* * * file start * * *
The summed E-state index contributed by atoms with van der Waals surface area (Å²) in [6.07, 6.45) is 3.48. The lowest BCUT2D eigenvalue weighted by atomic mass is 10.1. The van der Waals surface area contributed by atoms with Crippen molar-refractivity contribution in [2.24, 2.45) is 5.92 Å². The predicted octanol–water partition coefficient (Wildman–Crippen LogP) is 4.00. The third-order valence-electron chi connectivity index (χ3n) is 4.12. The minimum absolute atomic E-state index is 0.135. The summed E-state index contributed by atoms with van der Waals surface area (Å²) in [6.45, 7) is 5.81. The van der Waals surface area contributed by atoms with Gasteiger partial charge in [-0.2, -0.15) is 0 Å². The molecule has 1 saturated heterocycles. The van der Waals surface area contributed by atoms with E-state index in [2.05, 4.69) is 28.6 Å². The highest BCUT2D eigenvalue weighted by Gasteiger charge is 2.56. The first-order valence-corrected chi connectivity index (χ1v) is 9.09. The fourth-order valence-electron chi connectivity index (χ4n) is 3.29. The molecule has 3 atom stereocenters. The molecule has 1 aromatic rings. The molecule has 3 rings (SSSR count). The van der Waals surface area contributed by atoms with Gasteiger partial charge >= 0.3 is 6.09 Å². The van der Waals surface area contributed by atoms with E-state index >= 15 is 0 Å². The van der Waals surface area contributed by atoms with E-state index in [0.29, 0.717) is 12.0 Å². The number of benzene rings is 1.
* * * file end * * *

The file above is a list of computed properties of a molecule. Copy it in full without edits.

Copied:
The summed E-state index contributed by atoms with van der Waals surface area (Å²) in [6.07, 6.45) is 3.48. The lowest BCUT2D eigenvalue weighted by atomic mass is 10.1. The van der Waals surface area contributed by atoms with Crippen molar-refractivity contribution in [2.24, 2.45) is 5.92 Å². The predicted octanol–water partition coefficient (Wildman–Crippen LogP) is 4.00. The third-order valence-electron chi connectivity index (χ3n) is 4.12. The minimum absolute atomic E-state index is 0.135. The summed E-state index contributed by atoms with van der Waals surface area (Å²) in [6.45, 7) is 5.81. The van der Waals surface area contributed by atoms with Gasteiger partial charge in [-0.2, -0.15) is 0 Å². The molecule has 1 saturated heterocycles. The van der Waals surface area contributed by atoms with E-state index in [2.05, 4.69) is 28.6 Å². The highest BCUT2D eigenvalue weighted by Gasteiger charge is 2.56. The first-order valence-corrected chi connectivity index (χ1v) is 9.09. The fourth-order valence-electron chi connectivity index (χ4n) is 3.29. The molecule has 3 atom stereocenters. The molecule has 1 aromatic rings. The molecule has 3 rings (SSSR count). The van der Waals surface area contributed by atoms with Gasteiger partial charge >= 0.3 is 6.09 Å². The van der Waals surface area contributed by atoms with E-state index >= 15 is 0 Å². The van der Waals surface area contributed by atoms with E-state index in [0.29, 0.717) is 12.0 Å². The number of benzene rings is 1.